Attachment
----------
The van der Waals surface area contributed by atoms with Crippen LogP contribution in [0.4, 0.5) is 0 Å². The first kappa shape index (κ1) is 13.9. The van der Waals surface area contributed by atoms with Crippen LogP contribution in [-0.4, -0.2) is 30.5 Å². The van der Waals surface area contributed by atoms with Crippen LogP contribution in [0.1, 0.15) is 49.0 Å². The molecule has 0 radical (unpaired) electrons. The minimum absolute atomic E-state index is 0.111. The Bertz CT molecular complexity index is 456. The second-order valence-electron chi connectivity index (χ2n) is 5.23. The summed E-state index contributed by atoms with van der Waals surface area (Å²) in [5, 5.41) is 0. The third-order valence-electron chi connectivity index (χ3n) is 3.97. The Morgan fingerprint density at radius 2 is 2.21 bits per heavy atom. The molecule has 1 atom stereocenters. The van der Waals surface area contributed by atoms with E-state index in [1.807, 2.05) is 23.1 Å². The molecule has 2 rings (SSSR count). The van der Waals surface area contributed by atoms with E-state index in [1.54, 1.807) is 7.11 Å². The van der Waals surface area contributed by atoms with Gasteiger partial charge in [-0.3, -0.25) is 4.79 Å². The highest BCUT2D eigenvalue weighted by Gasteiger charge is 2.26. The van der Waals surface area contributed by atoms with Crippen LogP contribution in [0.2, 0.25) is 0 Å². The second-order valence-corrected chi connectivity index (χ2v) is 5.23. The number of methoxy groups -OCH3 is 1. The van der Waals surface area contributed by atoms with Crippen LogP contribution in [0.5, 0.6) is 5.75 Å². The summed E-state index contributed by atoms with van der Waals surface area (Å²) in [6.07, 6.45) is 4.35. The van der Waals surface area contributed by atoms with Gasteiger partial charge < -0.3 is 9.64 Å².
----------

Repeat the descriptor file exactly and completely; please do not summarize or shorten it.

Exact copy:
The van der Waals surface area contributed by atoms with Crippen LogP contribution in [0.4, 0.5) is 0 Å². The first kappa shape index (κ1) is 13.9. The van der Waals surface area contributed by atoms with Crippen LogP contribution in [-0.4, -0.2) is 30.5 Å². The van der Waals surface area contributed by atoms with Crippen LogP contribution in [0.1, 0.15) is 49.0 Å². The molecule has 0 radical (unpaired) electrons. The minimum absolute atomic E-state index is 0.111. The Bertz CT molecular complexity index is 456. The second-order valence-electron chi connectivity index (χ2n) is 5.23. The summed E-state index contributed by atoms with van der Waals surface area (Å²) in [5, 5.41) is 0. The third-order valence-electron chi connectivity index (χ3n) is 3.97. The Morgan fingerprint density at radius 2 is 2.21 bits per heavy atom. The molecule has 1 atom stereocenters. The van der Waals surface area contributed by atoms with E-state index in [1.807, 2.05) is 23.1 Å². The molecule has 2 rings (SSSR count). The van der Waals surface area contributed by atoms with E-state index in [1.54, 1.807) is 7.11 Å². The van der Waals surface area contributed by atoms with Gasteiger partial charge in [-0.3, -0.25) is 4.79 Å². The highest BCUT2D eigenvalue weighted by Gasteiger charge is 2.26. The van der Waals surface area contributed by atoms with Crippen LogP contribution in [0.2, 0.25) is 0 Å². The second-order valence-corrected chi connectivity index (χ2v) is 5.23. The number of methoxy groups -OCH3 is 1. The van der Waals surface area contributed by atoms with Crippen LogP contribution in [0.5, 0.6) is 5.75 Å². The summed E-state index contributed by atoms with van der Waals surface area (Å²) in [6.07, 6.45) is 4.35. The van der Waals surface area contributed by atoms with Gasteiger partial charge < -0.3 is 9.64 Å².